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Jewelry makes a comeback in Cannes

Film Festival is a must-see showcase for high jewelry brands

Jewelry makes a comeback in Cannes Film Festival is a must-see showcase for high jewelry brands

Just a few months ago, at the beginning of the year, we were talking about necklaces disappearing from red carpets because celebrities, in a time plagued by crises and wars, prefer to forgo jewellery and indulge in a recession aesthetic that makes them more likeable. Now the stars seem to be slowly getting ready to shine again, trading in their momentary "retirement" from flaunting luxury for a shower of diamonds, emeralds and rubies. And what better occasion to showcase the most precious high-jewellery creations than the Cannes Film Festival? Although some guests such as Phoebe Waller-Bridge and Adriana Lima preferred to appear bare-necked, the other stars of the event arrived on the Croisette with "frosting" (citing How to Lose a Guy in 10 Days). Uma Thurman teamed her Dior Haute Couture gown with a ruby and diamond necklace by Chopard. Elle Fanning wore a Cartier Tradition Perles de Diamants necklace composed of lustrous pearls set flush with 79 round brilliant-cut diamonds, along with other pieces from the Maison such as the Ruban bracelet and the Indomptables de Cartier ring; Helen Mirren embellished her look with an elegant diamond necklace and earrings by Bulgari; Laura Harrier opted for Bulgari's Serpenti earrings in black enamel, diamonds and rubies; Fan Bingbing wore large, bright green emeralds, like the ring on her finger, which stood out against her alabaster complexion; Soo Joo Park, on the other hand, also stood out with a pair of beautiful emerald earrings by Chopard. One of the most admired women of the opening night was model Alessandra Ambrosio, who walked the red carpet in Skyline, an opulent tie necklace with two strands set with multicoloured spinels and diamonds, and matching earrings, part of Pomellato's new haute joaillerie collection inspired by the innovative architecture of Milan.

Since Chopard began sponsoring the Cannes Film Festival in 1997, the relationship between jewellery and cinema has grown ever closer. At that time, Chopard was already a successful jewellery company, but the red carpet industry was still in its infancy and most of the jewellery worn by the stars, especially in Hollywood, came from American brands such as Harry Winston, Tiffany and Fred Leighton. The intuition of Caroline Scheufele, Chopard's artistic director and co-president, to combine the two worlds against the backdrop of the French Riviera, with its unique blend of hedonism and understated luxury, proved successful and fruitful. So much so that it was emulated by other brands and a number of other fruitful collaborations between high-end jewellery brands and film events were launched, such as between Bulgari and the Baftas and Cartier and the Venice International Film Festival.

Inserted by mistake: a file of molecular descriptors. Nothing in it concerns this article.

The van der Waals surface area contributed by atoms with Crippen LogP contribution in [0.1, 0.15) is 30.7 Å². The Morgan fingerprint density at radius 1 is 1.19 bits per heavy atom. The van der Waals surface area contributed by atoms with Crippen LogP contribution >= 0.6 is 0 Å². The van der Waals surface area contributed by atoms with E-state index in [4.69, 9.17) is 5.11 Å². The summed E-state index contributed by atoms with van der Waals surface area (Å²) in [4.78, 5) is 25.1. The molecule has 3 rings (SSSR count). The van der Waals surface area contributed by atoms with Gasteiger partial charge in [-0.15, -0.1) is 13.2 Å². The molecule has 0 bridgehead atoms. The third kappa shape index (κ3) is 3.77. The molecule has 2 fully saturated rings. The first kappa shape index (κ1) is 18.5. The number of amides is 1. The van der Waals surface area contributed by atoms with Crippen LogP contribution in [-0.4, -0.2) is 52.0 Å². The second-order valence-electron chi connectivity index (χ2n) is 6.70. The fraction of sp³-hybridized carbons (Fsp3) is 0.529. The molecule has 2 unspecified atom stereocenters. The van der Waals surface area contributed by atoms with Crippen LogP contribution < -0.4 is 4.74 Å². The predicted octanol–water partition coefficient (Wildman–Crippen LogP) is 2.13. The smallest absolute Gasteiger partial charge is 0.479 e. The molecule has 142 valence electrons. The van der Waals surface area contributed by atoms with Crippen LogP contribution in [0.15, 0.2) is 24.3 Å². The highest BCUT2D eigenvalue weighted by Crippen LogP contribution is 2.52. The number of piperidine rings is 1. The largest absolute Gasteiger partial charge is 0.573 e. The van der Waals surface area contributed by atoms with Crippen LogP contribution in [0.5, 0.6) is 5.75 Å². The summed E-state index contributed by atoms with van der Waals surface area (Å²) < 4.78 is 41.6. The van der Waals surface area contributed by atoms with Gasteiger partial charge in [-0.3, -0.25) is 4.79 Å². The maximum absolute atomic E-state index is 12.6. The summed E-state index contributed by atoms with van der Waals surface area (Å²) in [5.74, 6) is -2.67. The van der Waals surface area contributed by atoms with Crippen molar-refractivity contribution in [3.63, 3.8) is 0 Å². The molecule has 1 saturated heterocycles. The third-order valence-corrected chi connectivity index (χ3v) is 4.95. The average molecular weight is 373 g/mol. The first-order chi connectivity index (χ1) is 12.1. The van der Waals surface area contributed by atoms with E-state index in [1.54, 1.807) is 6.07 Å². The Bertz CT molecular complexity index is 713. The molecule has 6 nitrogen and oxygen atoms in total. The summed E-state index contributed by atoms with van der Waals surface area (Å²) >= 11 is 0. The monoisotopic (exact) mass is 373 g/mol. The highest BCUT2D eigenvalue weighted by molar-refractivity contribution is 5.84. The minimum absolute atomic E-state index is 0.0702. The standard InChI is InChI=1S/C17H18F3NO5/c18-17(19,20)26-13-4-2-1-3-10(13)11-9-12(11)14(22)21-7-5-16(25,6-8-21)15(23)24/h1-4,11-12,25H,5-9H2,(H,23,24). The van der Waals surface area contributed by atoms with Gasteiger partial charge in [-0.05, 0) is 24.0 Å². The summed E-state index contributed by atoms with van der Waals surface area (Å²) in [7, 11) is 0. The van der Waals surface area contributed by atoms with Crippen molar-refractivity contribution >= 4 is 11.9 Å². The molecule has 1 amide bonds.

But what makes Cannes so special to the world of haute joaillerie? There are many factors, which Milena Lazazzera explains well in a recent article for Vogue Business. The first factor Scheufele anticipates: Cannes lasts 12 days and there are many events. Unlike Hollywood, which focuses more on diamonds with small clusters and necklaces, "people here are more adventurous, want to show their personality and prefer long chandelier earrings and big cuffs, which are often very colourful", perfect to show off either on the red carpet or at one of the many glamorous parties aboard a yacht. The continued media exposure the festival provides makes it a must-attend showcase for both major jewellery houses and smaller brands, who have the opportunity to "win the hearts of existing customers" and attract new ones. According to Winston Chesterfield, founder of luxury consultancy Barton, and Camilla Guimard, co-founder of Paris-based agency The Spotter Lab, dressing celebrities on the Cannes red carpet is one way in which jewellery brands enhance the intrinsic and material value of their creations, "making the object unique and giving it added value thanks to this new uniqueness", even when they are sold on the secondary market, where they are no longer considered mere jewellery but "pieces of history", which drives up their price.

The numbers speak for themselves. According to data collected by Launchmetrics, the 2022 Cannes Film Festival generated a Media Impact Value (MIV) of $724.4 million, more than the Oscars at $658.6 million and the Venice Film Festival at $154.1 million. If we take a closer look at the jewellery brands, we find that Chopard, the official sponsor of the festival, achieved an MIV of $26.8 million, followed by Bulgari with $10.5 million and Cartier with $6 million.

And it is no coincidence that Chopard is presenting its first couture collection precisely during Cannes 2023. The French Riviera has always been a centre of attraction for wealthy men and women, whether they come from a family or are self-made, thanks to its reputation as the most famous seaside resort in the world, always frequented by stars and the international jet set. Add to this the proximity to the Principality of Monaco, where 70 per cent of the 38,000 inhabitants are millionaires, the fact that Europe is preparing for the return of wealthy buyers from China after the pandemic-related halt, the media appeal of the film festival, and you have the perfect recipe for more and more potential buyers to fall in love with the diamonds, rubies and other precious stones worn by actresses and models and decide to invest in luxury jewellery.